U.S. Supreme Court
Flanagan v. Federal Coal Co., 267 U.S. 222 (1925)
Flanagan v. Federal Coal Company
Argued October 15, 1924
Decided March 2, 1925
267 U.S. 222
CERTIORARI TO THE SUPREME COURT
OF THE STATE OF TENNESSEE
1. A contract of sale between two coal dealers for delivery of coal by the one to the other in car load lots, f.o.b. cars at the mine where produced, is a transaction in interstate commerce not subject to be invalidated by a license law of the state if the buyer, though entitled to stop the coal when so delivered, in practice buys it for shipment to his customers in other states and procures such shipment by orders under which the seller takes bills of lading, in the buyer's name, from the railroad at the mine and consigns the coal to such customers. Dahnke-Walker Co. v. Bondurant, 257 U. S. 282. P. 267 U. S. 225.
Certiorari to a judgment of the Supreme Court of Tennessee which affirmed a judgment against the petitioner in his action for breach of a contract to purchase coal. chanroblesvirtualawlibrary
MR. JUSTICE HOLMES delivered the opinion of the Court.
This is a suit for breach of a contract to purchase coal. The only question here is whether the state Courts erred in holding that the plaintiff (Flanagan, the petitioner) could not recover for an undeniable breach because, at the time when the defendant, the Federal Company, refused to accept the coal, the plaintiff's license as a coal dealer had chanroblesvirtualawlibrary
expired. The plaintiff says that the transaction was interstate commerce, and therefore not subject to such regulation by state laws.
The contract was made on August 19, 1920, and bound the plaintiff to deliver and defendant to accept approximately two hundred cars of Tracy City run of mine coal at nine dollars per ton f.o.b. cars mines, i.e., at Tracy City, Tennessee. Shipments to be approximately fifty cars per month. Time, September 1, 1920, to December 31, 1920. Payments to be made weekly for coal shipped in previous week. The Federal Coal Company bought to sell again. It did not receive the coal itself, but gave orders to Flanagan, who took bills of lading from the Railroad Company at Tracy City in the name of the Federal Coal Company and consigned the coal to that Company's customers in other states as directed. The Company usually did not sell in Tennessee. It broke off its contract because the price of coal went down and, as it said, its customers refused to keep to their bargains in their turn.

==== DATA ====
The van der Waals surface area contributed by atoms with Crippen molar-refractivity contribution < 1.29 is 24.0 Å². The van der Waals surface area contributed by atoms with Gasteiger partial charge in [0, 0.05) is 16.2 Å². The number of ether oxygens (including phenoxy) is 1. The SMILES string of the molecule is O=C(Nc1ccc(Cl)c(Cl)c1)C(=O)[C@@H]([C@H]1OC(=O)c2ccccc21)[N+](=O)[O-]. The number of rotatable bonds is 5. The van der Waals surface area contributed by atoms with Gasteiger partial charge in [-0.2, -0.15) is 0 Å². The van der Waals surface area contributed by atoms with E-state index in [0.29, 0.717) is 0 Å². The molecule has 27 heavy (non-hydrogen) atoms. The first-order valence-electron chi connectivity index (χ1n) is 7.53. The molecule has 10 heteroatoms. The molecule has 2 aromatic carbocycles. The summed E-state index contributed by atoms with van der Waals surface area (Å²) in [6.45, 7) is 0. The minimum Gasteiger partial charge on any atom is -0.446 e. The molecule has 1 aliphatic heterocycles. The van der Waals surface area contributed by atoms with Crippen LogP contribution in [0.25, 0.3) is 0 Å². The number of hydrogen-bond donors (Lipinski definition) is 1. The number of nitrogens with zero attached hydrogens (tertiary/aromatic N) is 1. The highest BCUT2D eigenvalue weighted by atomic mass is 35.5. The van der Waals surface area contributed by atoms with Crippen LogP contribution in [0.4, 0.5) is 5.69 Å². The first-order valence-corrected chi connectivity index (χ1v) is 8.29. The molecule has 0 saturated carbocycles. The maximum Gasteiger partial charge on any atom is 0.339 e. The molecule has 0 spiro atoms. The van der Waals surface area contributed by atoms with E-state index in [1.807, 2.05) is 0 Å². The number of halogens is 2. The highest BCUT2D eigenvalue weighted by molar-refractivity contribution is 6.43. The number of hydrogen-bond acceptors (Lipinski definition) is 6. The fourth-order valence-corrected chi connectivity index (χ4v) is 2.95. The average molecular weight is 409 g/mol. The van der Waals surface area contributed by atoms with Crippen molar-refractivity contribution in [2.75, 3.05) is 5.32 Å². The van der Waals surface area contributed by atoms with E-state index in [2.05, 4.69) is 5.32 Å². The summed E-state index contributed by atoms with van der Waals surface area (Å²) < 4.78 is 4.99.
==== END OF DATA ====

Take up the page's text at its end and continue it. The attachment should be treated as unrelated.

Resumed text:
There was some discussion below to show that Flanagan also bought this coal as a dealer, and so was subject to the law in respect of this transaction. But, for the present purpose, it is immaterial how he came by what he sold. For if he was engaged in interstate commerce, he could not be impeded because he was a dealer any more than if he was selling from his own mine. It was understood between the parties that these dealings were steps in sending coal from the mines to purchasers in other states. Very likely the Federal Coal Company might have stopped the coal at Tracy City in Tennessee, but it had no thought of doing so, and Flanagan understood the course of business in which he was expected to cooperate and did cooperate. Therefore in this matter the parties were engaged in interstate commerce, and the state law, even if valid as a tax, could not invalidate their contract. Dahnke-Walker Milling Co. v. Bondurant, 257 U. S. 282, chanroblesvirtualawlibrary
257 U. S. 290; Lemke v. Farmers' Grain Co., 258 U. S. 50; A.G. Spalding & Bros. v. Edwards, 262 U. S. 66, 262 U. S. 69-70. We see no sufficient reason for believing that the decision would have been the same if the state Court had regarded the transactions as interstate commerce, and therefore its decision must be reversed.